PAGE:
Daddy, what is 'drunk'?
Nick Johnstone is a recovering alcoholic with a history of depression. Now his seven-year-old daughter has begun to ask the questions he's always dreaded
As your children grow older, their questions grow bigger. My daughter is seven and seems to be in a permanently inquisitive state. Papa, who is Anne Frank? Mama, has President Obama ever had long hair?
As a parent, you become well versed in the art of bluffing your way through each barrage of questions, at honing a sort of creaky-truthed wiki-all-rounder-ness. Lately, though, the questions have turned not only bigger but more complicated.
"Papa," she asked one dinnertime this summer, "what is getting drunk?"
I knew it would happen. Just not this early.
I've been sober for 17 years and like any recovering alcoholic/addict who becomes a parent, the whole idea of one's child, children, growing up and going through the same ordeal, is a recurring nightmare that starts in your head the day they are born.
Now here we are.
I shoot my wife, Anna, the "You take this" look -- part of a couple code we have built to perform like gleaming state-of-the-art software -- and stare at my food. I feel ashamed.
"Well," Anna says, "it's when people drink too much alcohol -- for example, too much wine -- and they become a bit silly."
"How do they become silly," she asks.
"They giggle," Anna says, treading water. "And they might lose balance and get jelly legs."
"Jelly legs," my daughter repeats, laughing. "That sounds very, very funny. I want to get jelly legs."
Inside, I am burning up, remembering in an ER-style giddy camera montage the blood I was always vomiting into toilets, the lies I told GPs, the DTs, which had me rocking on the lip of my bed, Arctic shivery, the dull, thorny throb of the intravenous drip in hospital as I lay in a sandpapery gown, finally convinced that it must stop. The drinking.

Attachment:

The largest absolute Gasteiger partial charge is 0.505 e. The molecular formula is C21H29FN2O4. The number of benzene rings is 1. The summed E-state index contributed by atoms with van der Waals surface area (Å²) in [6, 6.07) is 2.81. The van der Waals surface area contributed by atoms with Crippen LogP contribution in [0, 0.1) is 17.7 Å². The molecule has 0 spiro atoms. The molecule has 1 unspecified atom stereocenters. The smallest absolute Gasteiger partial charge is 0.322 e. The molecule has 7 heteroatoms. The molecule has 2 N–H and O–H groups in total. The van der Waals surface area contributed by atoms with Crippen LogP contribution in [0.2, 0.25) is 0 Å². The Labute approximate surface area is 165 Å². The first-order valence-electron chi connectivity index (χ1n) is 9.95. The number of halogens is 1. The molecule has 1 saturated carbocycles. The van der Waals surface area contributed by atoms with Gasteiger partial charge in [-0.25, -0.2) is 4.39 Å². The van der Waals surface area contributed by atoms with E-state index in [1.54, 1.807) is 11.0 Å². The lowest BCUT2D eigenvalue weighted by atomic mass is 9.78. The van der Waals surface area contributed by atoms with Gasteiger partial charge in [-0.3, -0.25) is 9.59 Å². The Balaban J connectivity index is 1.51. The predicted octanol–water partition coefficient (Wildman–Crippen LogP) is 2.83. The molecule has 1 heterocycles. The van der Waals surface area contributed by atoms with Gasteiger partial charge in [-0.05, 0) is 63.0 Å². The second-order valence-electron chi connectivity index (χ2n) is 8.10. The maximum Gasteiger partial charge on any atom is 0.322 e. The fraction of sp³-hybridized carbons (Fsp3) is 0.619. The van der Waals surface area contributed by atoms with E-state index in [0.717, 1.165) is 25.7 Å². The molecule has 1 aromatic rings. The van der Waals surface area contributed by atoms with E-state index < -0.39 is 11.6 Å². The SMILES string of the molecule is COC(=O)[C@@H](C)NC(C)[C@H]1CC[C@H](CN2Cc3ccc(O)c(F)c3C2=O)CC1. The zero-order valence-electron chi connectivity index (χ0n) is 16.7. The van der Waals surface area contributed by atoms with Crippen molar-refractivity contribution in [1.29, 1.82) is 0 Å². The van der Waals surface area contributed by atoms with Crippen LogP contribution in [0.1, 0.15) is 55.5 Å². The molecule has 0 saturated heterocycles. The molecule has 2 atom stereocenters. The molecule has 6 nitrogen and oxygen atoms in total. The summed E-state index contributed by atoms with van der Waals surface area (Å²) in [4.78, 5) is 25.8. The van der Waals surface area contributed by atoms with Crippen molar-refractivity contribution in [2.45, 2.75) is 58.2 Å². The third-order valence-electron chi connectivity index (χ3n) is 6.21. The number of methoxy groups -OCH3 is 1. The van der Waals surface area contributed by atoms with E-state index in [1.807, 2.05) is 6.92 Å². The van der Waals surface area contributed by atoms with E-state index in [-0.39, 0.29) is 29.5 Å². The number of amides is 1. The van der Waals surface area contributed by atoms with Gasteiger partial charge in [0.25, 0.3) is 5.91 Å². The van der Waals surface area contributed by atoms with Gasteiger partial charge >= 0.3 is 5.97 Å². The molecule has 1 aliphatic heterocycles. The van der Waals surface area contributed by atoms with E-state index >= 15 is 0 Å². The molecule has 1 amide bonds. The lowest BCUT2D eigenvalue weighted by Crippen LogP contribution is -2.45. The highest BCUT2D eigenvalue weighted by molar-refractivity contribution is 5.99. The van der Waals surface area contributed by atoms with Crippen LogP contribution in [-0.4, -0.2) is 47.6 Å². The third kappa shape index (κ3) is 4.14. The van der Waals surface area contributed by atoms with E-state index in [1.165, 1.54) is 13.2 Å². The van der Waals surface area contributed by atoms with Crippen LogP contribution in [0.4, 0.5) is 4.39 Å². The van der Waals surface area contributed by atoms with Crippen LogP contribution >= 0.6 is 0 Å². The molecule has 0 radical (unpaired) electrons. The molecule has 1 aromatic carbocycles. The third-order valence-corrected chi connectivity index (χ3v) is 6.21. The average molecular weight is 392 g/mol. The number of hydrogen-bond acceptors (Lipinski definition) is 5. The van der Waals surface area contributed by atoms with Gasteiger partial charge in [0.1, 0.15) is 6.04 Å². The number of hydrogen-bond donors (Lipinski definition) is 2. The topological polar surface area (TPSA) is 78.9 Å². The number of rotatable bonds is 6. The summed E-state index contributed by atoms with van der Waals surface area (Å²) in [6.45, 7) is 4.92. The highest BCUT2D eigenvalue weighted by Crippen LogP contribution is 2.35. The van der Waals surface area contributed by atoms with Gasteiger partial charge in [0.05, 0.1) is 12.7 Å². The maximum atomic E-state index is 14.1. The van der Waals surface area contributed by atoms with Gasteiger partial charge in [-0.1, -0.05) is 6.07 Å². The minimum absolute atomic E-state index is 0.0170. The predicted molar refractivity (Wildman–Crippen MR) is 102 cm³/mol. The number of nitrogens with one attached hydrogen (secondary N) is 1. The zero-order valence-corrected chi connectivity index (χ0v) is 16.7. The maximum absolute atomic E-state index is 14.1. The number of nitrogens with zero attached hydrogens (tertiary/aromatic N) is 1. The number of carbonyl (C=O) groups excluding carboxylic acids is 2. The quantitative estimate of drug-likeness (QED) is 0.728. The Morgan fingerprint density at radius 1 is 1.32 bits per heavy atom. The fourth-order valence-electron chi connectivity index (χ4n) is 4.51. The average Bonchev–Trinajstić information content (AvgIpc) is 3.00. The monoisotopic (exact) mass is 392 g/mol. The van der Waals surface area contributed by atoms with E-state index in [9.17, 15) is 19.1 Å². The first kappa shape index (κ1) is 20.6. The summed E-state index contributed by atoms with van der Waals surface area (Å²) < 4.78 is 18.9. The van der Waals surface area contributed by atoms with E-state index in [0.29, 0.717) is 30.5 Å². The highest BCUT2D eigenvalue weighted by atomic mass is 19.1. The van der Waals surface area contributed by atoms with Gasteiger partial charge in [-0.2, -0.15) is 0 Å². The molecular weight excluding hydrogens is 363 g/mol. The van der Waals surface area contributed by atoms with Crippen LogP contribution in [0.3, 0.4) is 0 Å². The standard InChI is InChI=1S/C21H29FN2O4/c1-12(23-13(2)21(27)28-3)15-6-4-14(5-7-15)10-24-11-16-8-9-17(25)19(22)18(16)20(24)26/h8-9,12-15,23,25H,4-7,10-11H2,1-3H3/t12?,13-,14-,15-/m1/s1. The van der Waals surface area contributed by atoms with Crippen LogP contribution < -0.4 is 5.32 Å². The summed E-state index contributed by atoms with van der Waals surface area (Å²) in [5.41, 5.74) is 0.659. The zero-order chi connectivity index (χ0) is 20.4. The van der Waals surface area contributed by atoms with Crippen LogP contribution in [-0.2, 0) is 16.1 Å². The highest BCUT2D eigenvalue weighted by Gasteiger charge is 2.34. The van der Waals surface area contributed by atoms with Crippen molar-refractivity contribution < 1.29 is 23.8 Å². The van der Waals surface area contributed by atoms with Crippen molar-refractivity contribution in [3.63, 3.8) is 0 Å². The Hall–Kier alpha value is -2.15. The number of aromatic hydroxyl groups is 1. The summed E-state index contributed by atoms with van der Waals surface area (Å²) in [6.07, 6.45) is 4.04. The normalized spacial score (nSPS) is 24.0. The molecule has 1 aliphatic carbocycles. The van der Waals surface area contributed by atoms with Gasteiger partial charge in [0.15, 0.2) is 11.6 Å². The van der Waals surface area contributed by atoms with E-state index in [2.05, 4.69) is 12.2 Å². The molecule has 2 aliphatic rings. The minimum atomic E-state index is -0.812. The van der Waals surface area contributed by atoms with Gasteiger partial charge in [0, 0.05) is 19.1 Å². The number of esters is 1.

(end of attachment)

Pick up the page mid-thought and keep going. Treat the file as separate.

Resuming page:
Nothing of that was very, very funny. And neither is sitting at a family dinner wondering how I will ever tell my daughter that I am a recovering alcoholic, why I became an alcoholic (the depression, the panic attacks, the anxiety); that my greatest fear is that any, or all, of these same things might be in her veins, poisonous genetic hand-me-downs. It's not a prayer because I am not religious, but it feels like one: Please let her take after her mother.
'It can also be bad," I say, realising that I am fetishising drinking, making it shimmer with rebellious diamonds, laying a possible first paving stone to history repeating itself. "I mean, if you drink too much, it can make you throw up and give you a very bad headache next day."
My daughter, like many children, is hypersensitive, hyper-moralistic. For instance, she cries hysterically if she sees someone swat a fly.
"I won't ever get drunk then," she announces. "I don't like throwing up. Remember when I used to throw up all the time when I was ill?"
We remember. The throwing up and the emergency admission to hospital when she was nine months old for dehydration -- the first illness of many to come. And we remember the year's worth of tests at Great Ormond Street children's hospital when she was six.
"You'll get drunk when you're older," Anna adds. "Papa's right, but it can also be a lot of fun."
Anna drinks occasionally. Maybe once a year, she gets drunk.
"Have you and Papa ever got drunk?" my daughter asks next.
That's it for me, I can't do this any more. I go to the kitchen, pretending I need to refill my glass with water. And when my daughter has gone to bed, I'm still so rattled that I cart off the couple of copies of my memoir about depression, anxiety, self-harm and alcoholism, A Head Full of Blue, from a low-slung, out-of-sight bookshelf in the living room and put them on a high shelf behind a door in our bedroom.
I suddenly feel that she cannot, simply must not, stumble upon this, especially as she has been asking us all the time about our work lately: what we do, what it is, how do we do it.